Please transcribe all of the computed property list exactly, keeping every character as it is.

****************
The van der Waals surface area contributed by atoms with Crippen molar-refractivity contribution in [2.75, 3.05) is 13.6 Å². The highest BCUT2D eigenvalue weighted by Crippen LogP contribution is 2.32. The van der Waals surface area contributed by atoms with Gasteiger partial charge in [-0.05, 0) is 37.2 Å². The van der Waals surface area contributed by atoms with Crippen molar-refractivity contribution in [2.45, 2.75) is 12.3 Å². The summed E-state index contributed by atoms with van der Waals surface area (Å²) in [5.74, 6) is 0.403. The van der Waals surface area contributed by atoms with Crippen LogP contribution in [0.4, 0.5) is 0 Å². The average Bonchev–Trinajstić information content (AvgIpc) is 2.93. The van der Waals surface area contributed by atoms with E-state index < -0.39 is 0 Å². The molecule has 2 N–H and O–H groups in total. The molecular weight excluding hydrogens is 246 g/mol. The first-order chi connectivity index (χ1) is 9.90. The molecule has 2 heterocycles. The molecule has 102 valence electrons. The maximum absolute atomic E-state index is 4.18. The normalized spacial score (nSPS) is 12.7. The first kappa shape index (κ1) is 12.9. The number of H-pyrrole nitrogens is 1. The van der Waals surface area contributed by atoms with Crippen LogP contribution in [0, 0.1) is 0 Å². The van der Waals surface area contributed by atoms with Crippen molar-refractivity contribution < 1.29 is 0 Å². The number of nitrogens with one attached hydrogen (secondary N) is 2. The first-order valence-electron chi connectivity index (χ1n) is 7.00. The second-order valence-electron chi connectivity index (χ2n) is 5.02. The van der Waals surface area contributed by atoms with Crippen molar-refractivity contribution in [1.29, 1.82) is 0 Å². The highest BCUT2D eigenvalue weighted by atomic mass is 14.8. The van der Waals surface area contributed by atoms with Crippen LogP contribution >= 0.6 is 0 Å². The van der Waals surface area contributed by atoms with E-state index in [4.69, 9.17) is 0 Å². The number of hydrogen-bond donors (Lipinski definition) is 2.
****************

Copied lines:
The van der Waals surface area contributed by atoms with Crippen molar-refractivity contribution in [2.75, 3.05) is 13.6 Å². The highest BCUT2D eigenvalue weighted by Crippen LogP contribution is 2.32. The van der Waals surface area contributed by atoms with Gasteiger partial charge in [-0.05, 0) is 37.2 Å². The van der Waals surface area contributed by atoms with Crippen molar-refractivity contribution in [2.45, 2.75) is 12.3 Å². The summed E-state index contributed by atoms with van der Waals surface area (Å²) in [5.74, 6) is 0.403. The van der Waals surface area contributed by atoms with Crippen LogP contribution in [0.4, 0.5) is 0 Å². The average Bonchev–Trinajstić information content (AvgIpc) is 2.93. The van der Waals surface area contributed by atoms with E-state index < -0.39 is 0 Å². The molecule has 2 N–H and O–H groups in total. The molecular weight excluding hydrogens is 246 g/mol. The first-order chi connectivity index (χ1) is 9.90. The molecule has 2 heterocycles. The molecule has 102 valence electrons. The maximum absolute atomic E-state index is 4.18. The normalized spacial score (nSPS) is 12.7. The first kappa shape index (κ1) is 12.9. The number of H-pyrrole nitrogens is 1. The van der Waals surface area contributed by atoms with Crippen LogP contribution in [0, 0.1) is 0 Å². The van der Waals surface area contributed by atoms with Crippen molar-refractivity contribution < 1.29 is 0 Å². The number of nitrogens with one attached hydrogen (secondary N) is 2. The first-order valence-electron chi connectivity index (χ1n) is 7.00. The second-order valence-electron chi connectivity index (χ2n) is 5.02. The van der Waals surface area contributed by atoms with Crippen molar-refractivity contribution in [1.29, 1.82) is 0 Å². The highest BCUT2D eigenvalue weighted by atomic mass is 14.8. The van der Waals surface area contributed by atoms with Crippen LogP contribution >= 0.6 is 0 Å². The van der Waals surface area contributed by atoms with E-state index in [4.69, 9.17) is 0 Å². The number of hydrogen-bond donors (Lipinski definition) is 2.